Even in this legal blog, Steve Jobs and his business strategies for Apple have made a profound impact (read here, here, and here). It is not surprising to find that after his death, the nation, the world, are both shocked and deeply saddened.
Thousands of commemorative articles have been written about his passing. On the White House blog, President Obama wrote,
“The world has lost a visionary. And there may be no greater tribute to Steve’s success than the fact that much of the world learned of his passing on a device he invented.”
A particular speech by Jobs—the 2005 Stanford commencement address—has been circulating the Internet. In it, Jobs references his own death and mortality. Especially poignant considering recent events. However, his comments on life and living from the same speech deserve equal attention.
For example, one of the stories Jobs tells is about dropping out of college. After officially unenrolling from school, Jobs began auditing only those classes that interested him. One such class—on typography and calligraphy—seemed irrelevant at the time, albeit fascinating, to all of his professional goals. Still, he pursued it.
It turns out, quite the contrary was true. Jobs mentions how this understanding of typography greatly influenced the aesthetics of Apple products when founding the company. Today, one of Apple’s undeniable legacies is the prolific use and popularity of sans-serif fonts.
In the commencement speech, telling these stories, Jobs hoped to inspire graduating students to develop those secondary and tertiary passions.
“Don’t be trapped by dogma—which is living with the results of other people’s thinking. Don’t let the noise of others’ opinions drown out your own inner voice. And most important, have the courage to follow your heart and intuition,” said Jobs.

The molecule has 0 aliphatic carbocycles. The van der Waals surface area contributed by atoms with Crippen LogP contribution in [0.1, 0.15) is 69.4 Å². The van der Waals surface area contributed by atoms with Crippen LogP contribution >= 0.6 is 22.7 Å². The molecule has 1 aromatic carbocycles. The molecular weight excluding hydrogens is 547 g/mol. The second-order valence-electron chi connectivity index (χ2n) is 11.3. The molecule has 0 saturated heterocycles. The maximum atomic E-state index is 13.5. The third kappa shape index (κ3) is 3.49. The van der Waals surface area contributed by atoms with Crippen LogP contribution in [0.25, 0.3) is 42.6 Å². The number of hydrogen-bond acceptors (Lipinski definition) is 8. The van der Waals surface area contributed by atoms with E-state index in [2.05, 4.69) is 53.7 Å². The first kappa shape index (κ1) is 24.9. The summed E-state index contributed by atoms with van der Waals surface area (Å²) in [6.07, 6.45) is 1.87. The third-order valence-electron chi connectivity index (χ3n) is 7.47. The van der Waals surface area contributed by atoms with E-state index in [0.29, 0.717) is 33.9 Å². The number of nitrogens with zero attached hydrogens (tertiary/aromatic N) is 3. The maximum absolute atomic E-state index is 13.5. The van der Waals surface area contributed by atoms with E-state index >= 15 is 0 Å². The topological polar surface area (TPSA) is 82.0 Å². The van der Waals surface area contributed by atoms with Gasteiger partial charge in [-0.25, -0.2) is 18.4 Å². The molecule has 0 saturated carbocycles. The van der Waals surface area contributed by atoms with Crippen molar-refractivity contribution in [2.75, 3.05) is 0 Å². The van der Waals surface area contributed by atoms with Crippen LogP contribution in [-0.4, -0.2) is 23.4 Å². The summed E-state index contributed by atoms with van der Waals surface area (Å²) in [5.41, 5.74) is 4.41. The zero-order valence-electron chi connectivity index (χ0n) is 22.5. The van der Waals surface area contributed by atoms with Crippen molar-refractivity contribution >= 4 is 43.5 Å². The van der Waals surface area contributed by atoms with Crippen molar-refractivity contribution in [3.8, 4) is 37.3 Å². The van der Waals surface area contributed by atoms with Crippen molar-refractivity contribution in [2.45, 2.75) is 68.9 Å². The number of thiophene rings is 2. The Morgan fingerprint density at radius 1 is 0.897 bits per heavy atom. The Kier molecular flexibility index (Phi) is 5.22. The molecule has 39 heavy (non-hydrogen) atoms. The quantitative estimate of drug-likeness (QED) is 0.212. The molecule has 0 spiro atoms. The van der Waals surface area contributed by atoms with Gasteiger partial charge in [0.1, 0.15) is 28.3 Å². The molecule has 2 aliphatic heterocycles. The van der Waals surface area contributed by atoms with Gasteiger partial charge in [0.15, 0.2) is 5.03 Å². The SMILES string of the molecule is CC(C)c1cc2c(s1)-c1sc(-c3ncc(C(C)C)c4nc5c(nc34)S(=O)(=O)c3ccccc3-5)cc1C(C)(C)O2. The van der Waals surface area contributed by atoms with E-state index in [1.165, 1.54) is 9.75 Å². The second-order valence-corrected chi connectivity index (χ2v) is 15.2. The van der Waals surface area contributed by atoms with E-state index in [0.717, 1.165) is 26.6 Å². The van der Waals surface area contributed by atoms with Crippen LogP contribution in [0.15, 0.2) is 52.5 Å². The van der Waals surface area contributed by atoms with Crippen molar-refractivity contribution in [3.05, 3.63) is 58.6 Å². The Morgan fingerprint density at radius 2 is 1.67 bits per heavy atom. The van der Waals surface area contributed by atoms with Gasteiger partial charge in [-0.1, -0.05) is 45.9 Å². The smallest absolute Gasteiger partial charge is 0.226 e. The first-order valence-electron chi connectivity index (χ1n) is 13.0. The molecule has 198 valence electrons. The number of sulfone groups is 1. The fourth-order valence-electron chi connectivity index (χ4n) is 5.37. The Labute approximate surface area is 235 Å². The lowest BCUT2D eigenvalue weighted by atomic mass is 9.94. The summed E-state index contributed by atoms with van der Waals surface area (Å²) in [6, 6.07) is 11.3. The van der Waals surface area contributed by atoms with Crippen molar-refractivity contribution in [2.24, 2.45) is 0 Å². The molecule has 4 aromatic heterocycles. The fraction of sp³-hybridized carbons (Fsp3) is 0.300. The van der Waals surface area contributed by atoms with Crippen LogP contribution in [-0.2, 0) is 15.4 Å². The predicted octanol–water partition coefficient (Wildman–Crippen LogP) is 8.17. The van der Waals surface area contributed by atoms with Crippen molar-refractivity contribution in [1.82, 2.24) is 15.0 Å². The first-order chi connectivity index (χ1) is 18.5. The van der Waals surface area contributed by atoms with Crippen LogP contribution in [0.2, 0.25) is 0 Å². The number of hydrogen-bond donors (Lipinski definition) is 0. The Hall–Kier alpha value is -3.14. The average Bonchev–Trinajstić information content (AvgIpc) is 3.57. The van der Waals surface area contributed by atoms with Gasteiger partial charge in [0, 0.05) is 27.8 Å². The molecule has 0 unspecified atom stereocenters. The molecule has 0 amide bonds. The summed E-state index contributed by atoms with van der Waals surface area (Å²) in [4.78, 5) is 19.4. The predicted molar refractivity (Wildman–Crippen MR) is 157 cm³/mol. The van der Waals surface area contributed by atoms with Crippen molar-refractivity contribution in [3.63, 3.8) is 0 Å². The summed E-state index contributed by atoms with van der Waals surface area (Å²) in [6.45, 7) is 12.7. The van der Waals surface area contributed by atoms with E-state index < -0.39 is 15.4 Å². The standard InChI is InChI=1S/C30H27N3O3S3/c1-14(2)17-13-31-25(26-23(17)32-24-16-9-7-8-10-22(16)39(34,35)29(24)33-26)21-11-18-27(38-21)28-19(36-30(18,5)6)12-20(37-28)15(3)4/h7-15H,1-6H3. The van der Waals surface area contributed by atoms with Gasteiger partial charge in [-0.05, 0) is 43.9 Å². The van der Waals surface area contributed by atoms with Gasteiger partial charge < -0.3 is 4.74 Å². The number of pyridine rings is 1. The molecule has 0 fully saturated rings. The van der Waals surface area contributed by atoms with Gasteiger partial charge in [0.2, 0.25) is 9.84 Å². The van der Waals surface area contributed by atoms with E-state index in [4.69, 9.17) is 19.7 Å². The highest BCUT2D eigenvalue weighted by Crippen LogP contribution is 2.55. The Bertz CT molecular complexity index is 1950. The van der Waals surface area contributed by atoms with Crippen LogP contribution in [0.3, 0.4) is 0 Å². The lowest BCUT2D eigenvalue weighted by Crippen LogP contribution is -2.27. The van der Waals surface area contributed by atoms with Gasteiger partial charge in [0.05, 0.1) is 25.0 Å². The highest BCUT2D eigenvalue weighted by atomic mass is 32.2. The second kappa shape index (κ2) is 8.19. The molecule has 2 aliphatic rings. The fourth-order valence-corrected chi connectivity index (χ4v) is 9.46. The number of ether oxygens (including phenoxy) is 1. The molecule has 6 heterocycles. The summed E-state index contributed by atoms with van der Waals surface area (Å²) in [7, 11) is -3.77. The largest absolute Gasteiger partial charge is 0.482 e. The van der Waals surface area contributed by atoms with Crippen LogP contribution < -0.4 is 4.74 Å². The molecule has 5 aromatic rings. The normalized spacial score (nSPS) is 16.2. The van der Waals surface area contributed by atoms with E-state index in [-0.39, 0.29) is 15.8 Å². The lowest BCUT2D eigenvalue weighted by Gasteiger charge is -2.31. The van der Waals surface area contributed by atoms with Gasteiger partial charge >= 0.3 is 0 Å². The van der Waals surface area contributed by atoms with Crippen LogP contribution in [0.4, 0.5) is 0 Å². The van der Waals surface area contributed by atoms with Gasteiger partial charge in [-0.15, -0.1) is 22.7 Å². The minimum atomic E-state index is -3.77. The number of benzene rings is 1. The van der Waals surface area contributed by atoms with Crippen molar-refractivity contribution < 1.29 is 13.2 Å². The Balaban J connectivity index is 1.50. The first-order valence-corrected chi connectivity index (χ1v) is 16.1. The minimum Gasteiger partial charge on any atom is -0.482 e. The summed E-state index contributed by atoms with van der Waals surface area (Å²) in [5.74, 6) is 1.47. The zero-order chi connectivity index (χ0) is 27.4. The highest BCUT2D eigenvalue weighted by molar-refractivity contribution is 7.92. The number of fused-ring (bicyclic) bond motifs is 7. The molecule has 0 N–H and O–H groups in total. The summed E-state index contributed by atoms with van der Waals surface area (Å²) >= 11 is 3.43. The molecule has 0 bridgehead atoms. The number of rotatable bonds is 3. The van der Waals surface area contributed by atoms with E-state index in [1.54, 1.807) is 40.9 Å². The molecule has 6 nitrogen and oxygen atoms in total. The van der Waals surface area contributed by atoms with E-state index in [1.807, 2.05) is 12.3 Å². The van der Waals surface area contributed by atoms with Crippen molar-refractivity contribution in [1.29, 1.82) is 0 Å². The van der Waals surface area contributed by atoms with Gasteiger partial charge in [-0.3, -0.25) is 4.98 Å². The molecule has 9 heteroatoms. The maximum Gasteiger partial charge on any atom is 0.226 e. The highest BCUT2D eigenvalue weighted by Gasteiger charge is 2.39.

Other than a heart-felt reminder of the lessons Steve Jobs has offered young minds over the years, his speech has practical applications to legal minds today.
Creativity is directly linked to successful leadership and productivity. And, even though law may be your field of professional practice, it does not mean your individual knowledge of hard sciences, history, or sports will not come in handy one day.
In fact, during the hiring process, those qualified applicants who spent four years eating, drinking, and breathing law, and law only, may not be the best choices for your firm.
Here’s why. When you take on an important patent-dispute case, you’ll need the expertise of that first-year who graduated with a degree in Engineering before becoming a member of the bar.
When your next client is involved in an invasive tax audit, you’ll rely on the knowledge of the ex-Art History major when reviewing the auditors notes on family-heirloom paintings.
Finally, when there’s a second oil spill near Alaska or in the Gulf, it’ll be the paralegal who spent a summer as a Derrickhand that will become an indispensable source of information for the case.
Steve Jobs—whose company is (ironically) iconically known for its clean, white palette—was making an important point about people with colorful backgrounds. Professionally, diversified interests are valuable assets. Personally, multiple passions help a person know and love life fully.
As an attorney, strive to achieve both. As a law firm administrator or hiring partner, seek more colorful lawyers.
And, the greatest tribute that can be paid to Steve Jobs today is exactly the above: learning from his extensive knowledge and expertise.